# Pull-up resistor over a microphone

What is the reason of that 1 kilo ohm connected to the microphone? Why always too high resistors are used? I couldn't find any explanation. How do we calculate these values?

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On what grounds do you consider 1k too high? Too high for what? Like most components, a microphone is designed to be used in some practicular way, hence the only good reason for using a particular value is that the designers of the microphone intended you to do so. So why use another value? –  Wouter van Ooijen Apr 6 '12 at 8:35
let me be more clear. if i have a microphone, and wanna make an amplifier, how am i gonna decide of that pull up resistor!s value? nothing is written on microphone. depending on what i will decide the value of the resistor? –  cmd1024 Apr 6 '12 at 8:40
For lack of a datasheet for your microphone you could use datasheets for similar microphones. primo.com.sg/ourproducts-jap-microphone.html shows mostly 2 k, with a few exceptions (1k, 5k6, 15k). –  Wouter van Ooijen Apr 10 '12 at 6:36

The microphone is an electret type, which needs a bias for the capacitor, which it basically is. Some electret microphones also have an amplifier built-in, which also needs power. The larger the resistor from $V_{CC}$ the larger the voltage drop caused by the supply current, though for an unamplified electret the current is low and the resistor may be bigger.
A too small resistor will cause the signal to be attenuated. $V_{CC}$ is ground for AC signals and a small resistor will cause too much current to go that way.
In practice you'll often see higher resistor values, like 10k$\Omega$.

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The microphone as drawn in the circuit diagram is an electret microphone. It basically is a capacitor of which the plates can slightly move further and closer apart, by sound. A capacitor without an electric charge does nothing, so a slight electric charge is applied to the capacitor through the 1k resistor. Now when the plates of the capacitor start moving closer/further apart (caused by slightly changing air pressure from sounds), the capacity of the device changes with the distance between the plates and while the charge on its plates takes a relatively long time to change, the result is a varying voltage across the microphone.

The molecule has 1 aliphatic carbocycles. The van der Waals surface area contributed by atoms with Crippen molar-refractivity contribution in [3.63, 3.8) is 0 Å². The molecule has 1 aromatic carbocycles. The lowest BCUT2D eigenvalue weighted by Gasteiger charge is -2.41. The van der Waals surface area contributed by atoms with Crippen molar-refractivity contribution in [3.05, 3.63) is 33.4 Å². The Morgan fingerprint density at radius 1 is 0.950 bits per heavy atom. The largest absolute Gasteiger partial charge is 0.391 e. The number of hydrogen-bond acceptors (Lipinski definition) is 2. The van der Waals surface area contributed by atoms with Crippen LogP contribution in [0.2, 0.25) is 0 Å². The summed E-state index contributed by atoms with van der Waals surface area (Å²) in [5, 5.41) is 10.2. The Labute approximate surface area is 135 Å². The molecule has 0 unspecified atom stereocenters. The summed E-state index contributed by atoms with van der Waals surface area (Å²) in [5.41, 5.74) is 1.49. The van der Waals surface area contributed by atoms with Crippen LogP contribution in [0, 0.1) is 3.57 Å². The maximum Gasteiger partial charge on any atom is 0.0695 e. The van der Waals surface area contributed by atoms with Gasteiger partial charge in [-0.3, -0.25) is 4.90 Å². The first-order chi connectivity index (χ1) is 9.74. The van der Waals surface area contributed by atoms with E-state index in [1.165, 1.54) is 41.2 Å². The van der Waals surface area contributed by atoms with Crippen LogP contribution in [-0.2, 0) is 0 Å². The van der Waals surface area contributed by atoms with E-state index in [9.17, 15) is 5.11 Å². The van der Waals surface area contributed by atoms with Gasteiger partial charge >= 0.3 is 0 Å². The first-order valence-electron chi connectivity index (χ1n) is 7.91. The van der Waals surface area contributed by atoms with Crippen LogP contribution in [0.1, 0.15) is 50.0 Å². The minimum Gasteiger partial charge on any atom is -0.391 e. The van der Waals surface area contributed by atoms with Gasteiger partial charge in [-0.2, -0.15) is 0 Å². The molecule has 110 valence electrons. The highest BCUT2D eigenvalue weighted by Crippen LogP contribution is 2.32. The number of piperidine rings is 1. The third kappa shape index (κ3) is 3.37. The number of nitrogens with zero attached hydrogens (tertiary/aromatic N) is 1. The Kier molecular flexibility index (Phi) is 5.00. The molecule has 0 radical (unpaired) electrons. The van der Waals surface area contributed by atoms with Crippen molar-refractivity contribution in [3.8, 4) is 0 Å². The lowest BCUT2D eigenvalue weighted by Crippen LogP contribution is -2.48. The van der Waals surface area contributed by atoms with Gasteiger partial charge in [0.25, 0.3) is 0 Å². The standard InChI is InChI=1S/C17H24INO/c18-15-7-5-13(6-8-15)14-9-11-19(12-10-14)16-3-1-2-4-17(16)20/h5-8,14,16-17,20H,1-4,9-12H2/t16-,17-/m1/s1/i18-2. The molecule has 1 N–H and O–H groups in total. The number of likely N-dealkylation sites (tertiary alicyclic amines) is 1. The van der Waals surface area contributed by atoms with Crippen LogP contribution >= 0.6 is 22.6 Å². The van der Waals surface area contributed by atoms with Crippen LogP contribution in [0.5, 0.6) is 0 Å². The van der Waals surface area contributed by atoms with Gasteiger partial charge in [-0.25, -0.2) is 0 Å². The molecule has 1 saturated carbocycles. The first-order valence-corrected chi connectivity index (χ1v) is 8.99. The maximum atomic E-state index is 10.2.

These devices have a very high impedance for audio frequencies and therefore you often see an small buffer amp built close to it, so it can drive a long cable.

This type of microphone is very cheap and audio quality is high.

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thanks for ur answer but why it is too high like 1 kilo ohm –  cmd1024 Apr 6 '12 at 8:25
1k is not very high, it is rather low. The idea is that the capacity of the mic does not discharge while its plates are moving. If you manage to keep the charge on its plates constant, then the output voltage follows the recorded sound in detail. The 1k resistor allows the capacitor to discharge rather fast, which will influence frequency response and output signal swing. The lower the series resistor, the lower the response for low frequencies. –  jippie Apr 6 '12 at 8:32
so we can also use 1 ohm? same principle isnt it? no reason why 1 kilo ohm rather than 0.001 ohm? –  cmd1024 Apr 6 '12 at 8:36
theoretically ... yes, but the signal you get from it will be astronomically small. In practice I'd go for 10k or 100k maybe even more. –  jippie Apr 6 '12 at 8:43
this is the point i dont get. if the resistor is 0.0001 ohm why signal is astronomically small? shouldnt it be opposite according to ohms law I=V/R. so i was thinking less resistance will cause higher current. where am i wrong? –  cmd1024 Apr 6 '12 at 8:46

Microphones can generate voltages by themselves sometimes, but often they need to be powered by an external source: in this case, the resistor is used to provide a supply to the microphone without forcing it's output voltage.

The signal generated from the microphone will be a variable current which will cause a varying drop over the resistor. Note that there is a series capacitor to AC-couple the signal, which means removing the common mode voltage (DC component).

And by the way, 1 kOhm is not a too big value: consider that 1 Ampère in electronics is often too big, and milliAmpères are far more common.

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do you mean that the current should be very small before entering the amplifier. is that the reason for that 1 kilo ohm instead of 100 ohm. is 1 k resistor operates as a voltage divider? –  cmd1024 Apr 6 '12 at 8:27
@cmd1024 1kOhm is not too high, please read my answer and study some theory: in electronics, 1kOhm is a quite common value, and even small for some applications –  clabacchio Apr 6 '12 at 8:29
thanks i think i got the picture. sometimes it is too hard to grasp from formulas the main idea. many books even dont mention these reasons. do you know any good reference for beginners like me? –  cmd1024 Apr 6 '12 at 8:33
There is a lot of posts over here for books, look at the top voted questions; Art of Electronics is often recommended, even tough I've never read it –  clabacchio Apr 6 '12 at 8:46
I agree with clabacchio. Most textbooks that explain resistors and the like use component values that are easy to write down (maybe 1 - 50 ohms), but are of little practical use in electronics. In electronics resistors easily range from 1 - 1.000.000 ohms. –  jippie Apr 6 '12 at 9:01